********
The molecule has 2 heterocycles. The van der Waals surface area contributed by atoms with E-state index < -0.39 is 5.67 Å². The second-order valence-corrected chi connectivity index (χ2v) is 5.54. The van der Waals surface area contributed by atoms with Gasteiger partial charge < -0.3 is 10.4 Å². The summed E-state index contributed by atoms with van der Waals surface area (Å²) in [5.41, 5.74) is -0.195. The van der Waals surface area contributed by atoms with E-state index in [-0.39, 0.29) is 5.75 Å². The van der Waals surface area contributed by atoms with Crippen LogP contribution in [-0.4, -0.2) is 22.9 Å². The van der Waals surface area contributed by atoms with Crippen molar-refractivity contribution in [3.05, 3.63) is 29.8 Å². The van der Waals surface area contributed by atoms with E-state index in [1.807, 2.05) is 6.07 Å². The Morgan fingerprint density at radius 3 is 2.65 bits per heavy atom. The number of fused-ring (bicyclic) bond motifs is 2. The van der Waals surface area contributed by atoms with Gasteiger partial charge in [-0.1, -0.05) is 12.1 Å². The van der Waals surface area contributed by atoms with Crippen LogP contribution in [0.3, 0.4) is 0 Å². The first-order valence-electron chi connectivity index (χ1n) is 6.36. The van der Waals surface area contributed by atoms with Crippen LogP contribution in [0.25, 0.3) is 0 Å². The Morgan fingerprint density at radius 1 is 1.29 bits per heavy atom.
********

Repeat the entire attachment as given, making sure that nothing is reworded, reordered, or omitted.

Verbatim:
The molecule has 2 heterocycles. The van der Waals surface area contributed by atoms with E-state index < -0.39 is 5.67 Å². The second-order valence-corrected chi connectivity index (χ2v) is 5.54. The van der Waals surface area contributed by atoms with Gasteiger partial charge < -0.3 is 10.4 Å². The summed E-state index contributed by atoms with van der Waals surface area (Å²) in [5.41, 5.74) is -0.195. The van der Waals surface area contributed by atoms with E-state index in [-0.39, 0.29) is 5.75 Å². The van der Waals surface area contributed by atoms with Crippen LogP contribution in [-0.4, -0.2) is 22.9 Å². The van der Waals surface area contributed by atoms with Crippen molar-refractivity contribution in [3.05, 3.63) is 29.8 Å². The van der Waals surface area contributed by atoms with E-state index in [1.807, 2.05) is 6.07 Å². The Morgan fingerprint density at radius 3 is 2.65 bits per heavy atom. The number of fused-ring (bicyclic) bond motifs is 2. The van der Waals surface area contributed by atoms with Gasteiger partial charge in [-0.1, -0.05) is 12.1 Å². The van der Waals surface area contributed by atoms with Crippen LogP contribution in [0.3, 0.4) is 0 Å². The first-order valence-electron chi connectivity index (χ1n) is 6.36. The van der Waals surface area contributed by atoms with Crippen LogP contribution in [0.25, 0.3) is 0 Å². The Morgan fingerprint density at radius 1 is 1.29 bits per heavy atom.